Three Rockville City Council members have expressed interest in filling the unexpired term of Mayor John R. Freeland, who has announced that he will retire in mid-November.
Council members John Tyner II, Stephen N. Abrams and Viola Hovsepian said in interviews that they would each like to replace Freeland until November 1985, when the next city election is scheduled. The remaining council member, Douglas M. Duncan, who last month called for Freeland's resignation, said he was not interested in the position because it would fuel speculation that his earlier actions were politically motivated.
Under the city charter, the council is responsible for filling a mayoral vacancy, and may choose any city resident. Although council members said they would be willing to consider qualified residents outside of city government, they said they are inclined to pick a replacement from among themselves, citing their experience and knowledge of issues.
"We have six major items that this city must deal with within the next seven or eight weeks," Tyner said. "We cannot afford to have someone, very frankly, as deeply involved as the four of us up here. And with all due modesty, the citizens of this city aren't going to find any more highly qualified people than the four of us up here."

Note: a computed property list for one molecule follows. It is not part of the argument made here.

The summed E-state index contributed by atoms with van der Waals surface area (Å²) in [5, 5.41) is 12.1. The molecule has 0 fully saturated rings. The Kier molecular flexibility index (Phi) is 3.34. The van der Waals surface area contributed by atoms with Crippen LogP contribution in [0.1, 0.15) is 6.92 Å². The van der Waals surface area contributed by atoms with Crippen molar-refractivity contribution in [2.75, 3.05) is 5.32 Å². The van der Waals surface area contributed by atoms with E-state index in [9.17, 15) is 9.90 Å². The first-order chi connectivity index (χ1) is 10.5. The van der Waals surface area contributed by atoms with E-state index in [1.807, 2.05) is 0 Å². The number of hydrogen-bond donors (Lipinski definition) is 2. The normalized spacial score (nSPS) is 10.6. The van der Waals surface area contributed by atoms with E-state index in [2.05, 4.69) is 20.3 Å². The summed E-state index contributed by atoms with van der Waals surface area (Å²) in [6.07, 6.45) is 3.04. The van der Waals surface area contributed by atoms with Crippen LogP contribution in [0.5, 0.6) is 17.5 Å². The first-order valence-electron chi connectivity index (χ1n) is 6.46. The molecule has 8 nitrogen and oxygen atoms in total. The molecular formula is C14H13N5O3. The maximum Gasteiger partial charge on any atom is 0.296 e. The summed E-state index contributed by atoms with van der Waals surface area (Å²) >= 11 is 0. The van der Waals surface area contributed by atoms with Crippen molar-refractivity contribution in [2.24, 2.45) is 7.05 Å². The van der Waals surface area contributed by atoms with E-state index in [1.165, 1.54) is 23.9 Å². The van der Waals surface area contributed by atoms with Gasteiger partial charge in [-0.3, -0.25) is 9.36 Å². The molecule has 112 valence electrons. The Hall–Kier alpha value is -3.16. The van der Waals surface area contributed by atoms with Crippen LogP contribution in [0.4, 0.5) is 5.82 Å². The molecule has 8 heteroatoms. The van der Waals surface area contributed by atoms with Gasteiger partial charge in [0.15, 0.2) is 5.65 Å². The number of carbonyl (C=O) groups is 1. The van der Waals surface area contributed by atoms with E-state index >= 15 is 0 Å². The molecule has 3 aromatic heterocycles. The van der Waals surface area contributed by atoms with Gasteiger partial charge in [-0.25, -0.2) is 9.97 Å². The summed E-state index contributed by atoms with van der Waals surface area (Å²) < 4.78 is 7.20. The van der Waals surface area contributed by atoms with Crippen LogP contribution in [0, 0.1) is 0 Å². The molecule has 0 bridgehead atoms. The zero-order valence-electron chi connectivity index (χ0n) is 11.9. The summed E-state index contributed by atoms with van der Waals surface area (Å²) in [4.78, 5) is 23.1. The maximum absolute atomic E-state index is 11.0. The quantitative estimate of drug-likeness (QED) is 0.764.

If one of the council members were to move to the mayor's position, three Rockville officials have said in interviews that they would like to be considered for the vacant council seat.
Those who have expressed interest in a council seat are Jeryl Gegan, chairman of Rockville's housing authority; Richard Arkin, a member of the city's board of appeals, and James Coyle, with the city's human rights commission.
Freeland, 51, who served as a City Council member for eight years before twice being elected mayor, said last week he would resign within a month because a promotion he expects from his employer, Eisinger-Kilbane & Associates, would take up some of the time he wants to spend with his wife, Marilyn, who is suffering from cancer.
Since June, when Freeland accepted a top-level position with Eisinger-Kilbane, a Bethesda-based development firm that does work in Rockville, critics charged his job is a conflict of interest because the firm often needs city approval on projects.
Freeland, who had pledged to refrain from city transactions involving the firm, said the controversy over his job played no part in his decision.
Freeland's resignation is contingent on when the council selects a replacement. In his letter of resignation, formally read at Monday's council meeting, Freeland wrote that he would stay on as mayor after Nov. 18 if the council had not chosen a replacement before then.
The council, amid some citizen opposition, met Monday in closed session to discuss the process by which a new mayor will be selected. Another closed meeting is scheduled Thursday. Some political observers said they thought the council, left divided by the fierce controversy over Freeland's job, would be unable to choose a council member to fill the mayoral position.
"I think the council has got a real serious problem on its hands," Freeland said last week. "I don't know how the hell they're going to pick a replacement. Because if I understand all of them as well as I think I do, none of them will support each other."